Dr. Van Hoozen does subspecialize in the treatment of drug addiction. Medications are now available that will help with the treatment of drug addiction. Along with these prescription medications patients are also strongly encouraged to have a counselor who deals with drug addiction.
Suboxone (Buprenorphine with Naloxone). This is a semi-synthetic opiate with a mixture of agonist and antagonist nuroceptors. Its primary use is to treat heroin and other narcotic addictions and has equal effectiveness as Methadone in the treatment of narcotic addiction but doesn’t require a daily visit to a Methadone clinic for dosage. Patients should be warned that they are recommended not to drink at all or with extreme moderation and should not be taking diazepams. Diazepam’s are anti-anxiety medications such as Xanax (alprazolam) and Ativan (lorazepam and Clorazepam). The basic idea is to provide a narcotic controlled substance with an antagonist Naloxone to avoid respiratory depression that occurs often with street drugs and overuse of prescription drugs. Respiratory depression can lead to the patient’s death. Suboxone allows the patient to function normally in our society and not have to be dependent on illicit drugs.
The way this works is that patients with drug addiction problems will present to our office for an intake visit to make sure they are appropriate for this type of treatment and that they understand all the ramifications thereof. Then they will be set up for an induction appointment. This is when they are asked to come into our office in a state of withdrawal and they are given increasing doses of Suboxone to eventually titer them up to their actual daily dose. Although this will be done on the first and maybe second visit, it sometimes takes upwards of 2-3 months to have it titrated to the patient’s own specifications.
The patient should expect to spend 6 hours of time in our office on the day of the induction appointment. Patient will eventually be sent home and asked to return the next day. Once tittering is completed, usually by the second day, patient will be asked to come in weekly for the first 2 months and then biweekly for the next 2 months. Urine drug screens will be done during each visit during the first 4 months.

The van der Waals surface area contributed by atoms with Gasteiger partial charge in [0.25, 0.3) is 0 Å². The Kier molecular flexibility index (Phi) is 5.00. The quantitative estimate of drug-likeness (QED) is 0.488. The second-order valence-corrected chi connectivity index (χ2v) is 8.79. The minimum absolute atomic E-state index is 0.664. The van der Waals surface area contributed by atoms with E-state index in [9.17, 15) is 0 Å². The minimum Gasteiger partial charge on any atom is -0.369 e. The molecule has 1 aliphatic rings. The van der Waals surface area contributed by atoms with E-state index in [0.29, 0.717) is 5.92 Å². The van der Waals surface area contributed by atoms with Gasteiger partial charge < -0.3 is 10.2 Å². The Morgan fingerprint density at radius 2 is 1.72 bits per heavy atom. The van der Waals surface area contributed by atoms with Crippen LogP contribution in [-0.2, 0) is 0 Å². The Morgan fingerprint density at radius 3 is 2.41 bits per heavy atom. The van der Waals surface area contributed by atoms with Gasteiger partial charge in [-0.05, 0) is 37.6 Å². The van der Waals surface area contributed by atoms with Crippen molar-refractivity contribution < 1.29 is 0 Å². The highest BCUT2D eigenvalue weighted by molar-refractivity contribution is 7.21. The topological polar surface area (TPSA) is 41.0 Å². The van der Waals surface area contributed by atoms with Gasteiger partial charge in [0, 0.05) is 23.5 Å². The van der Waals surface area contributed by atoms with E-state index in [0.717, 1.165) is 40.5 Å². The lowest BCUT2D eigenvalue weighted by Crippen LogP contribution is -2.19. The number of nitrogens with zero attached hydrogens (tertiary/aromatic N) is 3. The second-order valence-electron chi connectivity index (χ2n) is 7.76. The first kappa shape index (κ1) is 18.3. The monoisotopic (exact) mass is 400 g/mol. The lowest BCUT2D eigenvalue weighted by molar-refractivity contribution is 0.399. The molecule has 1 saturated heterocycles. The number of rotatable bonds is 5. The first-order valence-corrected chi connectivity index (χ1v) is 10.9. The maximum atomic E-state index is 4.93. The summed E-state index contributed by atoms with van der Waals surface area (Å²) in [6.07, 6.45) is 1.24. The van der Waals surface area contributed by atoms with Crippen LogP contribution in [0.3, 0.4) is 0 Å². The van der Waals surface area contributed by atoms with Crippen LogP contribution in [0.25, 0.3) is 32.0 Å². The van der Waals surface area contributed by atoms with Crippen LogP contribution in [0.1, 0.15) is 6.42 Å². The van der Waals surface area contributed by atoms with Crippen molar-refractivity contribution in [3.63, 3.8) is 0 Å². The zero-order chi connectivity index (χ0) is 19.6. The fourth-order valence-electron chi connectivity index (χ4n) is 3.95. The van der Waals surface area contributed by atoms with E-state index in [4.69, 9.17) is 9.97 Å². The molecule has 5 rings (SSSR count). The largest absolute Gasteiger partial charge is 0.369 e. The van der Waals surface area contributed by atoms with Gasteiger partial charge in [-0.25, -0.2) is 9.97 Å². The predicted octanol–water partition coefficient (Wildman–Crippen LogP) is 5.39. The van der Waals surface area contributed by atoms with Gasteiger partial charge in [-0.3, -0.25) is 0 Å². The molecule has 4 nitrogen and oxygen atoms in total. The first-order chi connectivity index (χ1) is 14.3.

Patients will need to be seen monthly after this to get their monthly prescription of Suboxone. Prior to that they will be given daily doses, weekly doses, and then biweekly doses by prescription. Patient is expected to get initial liver enzymes levels and will have to get additional comparison testing throughout their treatment.
Patients should be aware they will be subjected to random pill counts. Patients who have previously seen other doctors outside our area who wish to see a more convenient physician for treatment should make an initial entrance appointment and decisions will be made based on their previous treatment and records to decide at what phase of the post initial treatment program they should be started at.
If you have any questions, please feel free to contact our office. Realize that with Suboxone we are limited to the amount of patients we can take care of on an active basis.
Vivitrol is a medication that is injected monthly to treat both alcoholism and narcotic addiction. This medication is pure opiate antagonist and is supposed to reduce the cravings for narcotics by 75% and the craving for alcohol by 90%.
Patients wishing to use Vivitrol have to be off narcotics for at least 7-10 days and alcohol for at least 24 hours. This is an injection that is given monthly upwards of 6 months to 1 year. After that period if patients want to go off the Injection form of Naloxone they can do so or be transitioned to an oral form at that time. Patients will come in and be expected to give a urine drug screen at that time. Liver enzymes will also be monitored initially as well as during the monthly treatment.
The way this medication works is that it decreases the desire to use narcotics and alcohol but patients should be aware that if they do use narcotics that it blunts the effects of the narcotic dose initially and if the system is overwhelmed (patient takes more narcotics than they usually do) then the patient can go into respiratory distress and it can be fatal. Patients can use other medications that are non-narcotics. Patients will also be asked to carry a bracelet ID to make sure that medical personnel know that they are on this mediation. This doesn’t control desires for other drugs such as benzodiazepams, cocaine, marijuana or amphetamines including meth. It is strictly for opiate and alcohol treatment.